0

I have this class:

public class MyFileInfo : INotifyPropertyChanged
{
    private string _file;
    private int _bytesSent;

    public MyFileInfo(string file)
    {

    }

    public string File
    {
        get { return _file; }
        set { _file = value; }
    }

    public int BytesSent
    {
        get { return _bytesSent; }
        set { _bytesSent= value; }
    }
}

And the derive class:

public class MyFile : MyFileInfo
{

}

So every time my _bytesSent has changed i want to notify:

public event PropertyChangedEventHandler PropertyChanged;

public virtual void NotifyPropertyChange(string propertyName)
{
    var handler = PropertyChanged;
    if (handler != null)
        handler(this, new PropertyChangedEventArgs(propertyName));
}

Using this:

public static int PropertyName
{
    get { return _propertyName; }
    set
    {
        _totalPacketsSent = value;
        NotifyPropertyChange("...");
    }
}

So my question is: where should i declare this event ? in the base class on the one that derive

  • Here's a full but simple example on a blog post I wrote. That post is older so doesn't use C# features that were released later. Using expressions is also a convenient way to represent the property (example 1, example 2). – slugster Jul 27 '15 at 13:27
2

by convention, you should define it in the base class as protected virtual with name "OnEventName":

protected virtual void OnPropertyChanged(string propertyName)
{
    var handler = PropertyChanged;
    if (handler != null) handler(this, new PropertyChangedEventArgs(propertyName));
}
0

The base class, it should work normally. One more thing, change your method to this:

public virtual void NotifyPropertyChange([CallerMemberName]string propertyName = null)
{
    PropertyChanged?.Invoke (this, new PropertyChangedEventArgs (propertyName));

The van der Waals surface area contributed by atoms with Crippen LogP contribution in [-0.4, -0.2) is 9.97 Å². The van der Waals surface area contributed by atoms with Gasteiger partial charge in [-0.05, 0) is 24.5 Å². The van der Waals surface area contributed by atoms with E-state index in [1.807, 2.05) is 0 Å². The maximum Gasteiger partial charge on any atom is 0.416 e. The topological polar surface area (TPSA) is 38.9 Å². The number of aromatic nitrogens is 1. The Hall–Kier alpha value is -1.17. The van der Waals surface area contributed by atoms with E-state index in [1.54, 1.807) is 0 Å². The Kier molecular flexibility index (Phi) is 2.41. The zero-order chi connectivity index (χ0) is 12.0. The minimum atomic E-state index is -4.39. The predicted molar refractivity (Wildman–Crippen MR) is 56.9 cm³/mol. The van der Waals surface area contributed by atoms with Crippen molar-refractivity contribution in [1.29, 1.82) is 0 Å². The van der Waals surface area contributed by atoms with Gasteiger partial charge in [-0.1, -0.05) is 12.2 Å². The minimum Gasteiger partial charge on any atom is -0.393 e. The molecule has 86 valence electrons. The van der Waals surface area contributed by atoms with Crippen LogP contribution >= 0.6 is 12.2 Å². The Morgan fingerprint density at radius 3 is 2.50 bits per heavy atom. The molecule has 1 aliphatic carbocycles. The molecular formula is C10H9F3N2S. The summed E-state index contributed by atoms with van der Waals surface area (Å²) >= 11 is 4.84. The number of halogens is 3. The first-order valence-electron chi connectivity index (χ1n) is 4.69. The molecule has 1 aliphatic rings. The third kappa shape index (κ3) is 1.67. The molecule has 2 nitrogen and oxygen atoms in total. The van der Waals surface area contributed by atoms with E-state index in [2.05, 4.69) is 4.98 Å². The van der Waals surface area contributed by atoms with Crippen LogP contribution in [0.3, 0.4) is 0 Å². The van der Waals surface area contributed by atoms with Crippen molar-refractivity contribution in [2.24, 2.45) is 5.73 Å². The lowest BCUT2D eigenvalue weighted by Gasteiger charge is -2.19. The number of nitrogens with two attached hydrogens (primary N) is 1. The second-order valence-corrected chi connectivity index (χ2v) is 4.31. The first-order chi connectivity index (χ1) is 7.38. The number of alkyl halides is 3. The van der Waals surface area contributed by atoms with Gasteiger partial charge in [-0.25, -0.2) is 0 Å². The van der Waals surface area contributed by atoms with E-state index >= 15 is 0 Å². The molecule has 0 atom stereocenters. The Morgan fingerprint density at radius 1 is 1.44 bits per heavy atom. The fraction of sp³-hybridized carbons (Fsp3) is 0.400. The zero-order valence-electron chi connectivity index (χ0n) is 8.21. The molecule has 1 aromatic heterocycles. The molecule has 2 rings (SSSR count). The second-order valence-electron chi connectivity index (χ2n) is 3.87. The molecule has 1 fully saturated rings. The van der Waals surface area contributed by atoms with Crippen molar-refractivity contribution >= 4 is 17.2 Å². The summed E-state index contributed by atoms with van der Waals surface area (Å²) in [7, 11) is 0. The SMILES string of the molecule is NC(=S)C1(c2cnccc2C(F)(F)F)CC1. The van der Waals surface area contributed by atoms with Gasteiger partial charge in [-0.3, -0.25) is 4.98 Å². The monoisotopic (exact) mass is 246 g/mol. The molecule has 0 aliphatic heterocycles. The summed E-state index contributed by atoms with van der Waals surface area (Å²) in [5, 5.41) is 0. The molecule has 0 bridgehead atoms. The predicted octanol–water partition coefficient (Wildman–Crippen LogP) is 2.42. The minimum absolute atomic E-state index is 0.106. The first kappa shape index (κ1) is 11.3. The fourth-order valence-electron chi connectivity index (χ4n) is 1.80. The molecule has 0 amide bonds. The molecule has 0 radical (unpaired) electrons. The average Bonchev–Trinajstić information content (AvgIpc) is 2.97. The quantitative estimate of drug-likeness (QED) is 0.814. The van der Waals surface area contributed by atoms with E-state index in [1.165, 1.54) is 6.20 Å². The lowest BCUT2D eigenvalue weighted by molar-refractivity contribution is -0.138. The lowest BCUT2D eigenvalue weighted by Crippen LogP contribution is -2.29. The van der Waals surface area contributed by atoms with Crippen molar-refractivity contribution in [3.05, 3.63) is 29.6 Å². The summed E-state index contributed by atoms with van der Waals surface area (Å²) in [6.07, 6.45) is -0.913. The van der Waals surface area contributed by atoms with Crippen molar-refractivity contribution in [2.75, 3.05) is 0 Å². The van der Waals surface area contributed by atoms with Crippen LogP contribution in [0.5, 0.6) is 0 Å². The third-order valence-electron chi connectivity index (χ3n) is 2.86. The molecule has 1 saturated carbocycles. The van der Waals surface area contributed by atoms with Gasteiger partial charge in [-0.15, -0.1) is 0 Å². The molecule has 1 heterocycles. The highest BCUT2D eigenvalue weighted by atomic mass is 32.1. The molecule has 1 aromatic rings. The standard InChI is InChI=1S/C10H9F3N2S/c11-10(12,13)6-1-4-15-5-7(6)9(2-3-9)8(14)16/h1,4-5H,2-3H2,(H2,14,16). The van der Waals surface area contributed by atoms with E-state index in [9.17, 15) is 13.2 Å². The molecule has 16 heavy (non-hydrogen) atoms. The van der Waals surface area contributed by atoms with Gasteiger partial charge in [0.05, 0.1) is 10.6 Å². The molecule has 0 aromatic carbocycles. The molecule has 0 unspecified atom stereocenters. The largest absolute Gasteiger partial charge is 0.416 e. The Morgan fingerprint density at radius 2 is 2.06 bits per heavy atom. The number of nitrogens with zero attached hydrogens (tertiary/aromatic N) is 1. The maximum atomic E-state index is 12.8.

}

This way, you can call it without specifying the property name like so:

NotifyPropertyChange ();

The compiler will fill the property name for you. You can still specify the property:

NotifyPropertyChange ("Property");
NotifyPropertyChange (nameof (Property));

As it was said by Liero, you should use the standard naming OnPropertyChanged scheme. Note: The ? (Safe navigation operator) and nameof is only available in C# 6.

Then everytime you want a property to notify the UI that it got changed, you do:

public String MyTestProperty
{
    get {return _MyTestProperty;}
    set {
        _MyTestProperty = value;
        NotifyPropertyChange ();
    }
}
  • I have not downvoted, but in this case CallerMemberName is not the best option, because he wants to notify that TotalPacketsSent property has changed from PropertyName property, so you have to specify the argument anyway. – Liero Jul 27 '15 at 12:39
  • Yeah, I wasn't implying it was you, I didn't even knew there was a new answer, so I though the person was looking it yet, must be a hit and run XD – Alexandre Borela Jul 27 '15 at 12:46
  • But i just forget that the derive class is doing the work and the properties is changing in this class so it should be in the derive class i think. am i right ? – berry wer Jul 27 '15 at 12:47
  • If you are changing the properties like MyProperty = Value, it should work normally because you are calling NotifyPropertyChange inside the Set method of the property, all properties that you want to have notification must call this method after its value gets changed. – Alexandre Borela Jul 27 '15 at 12:49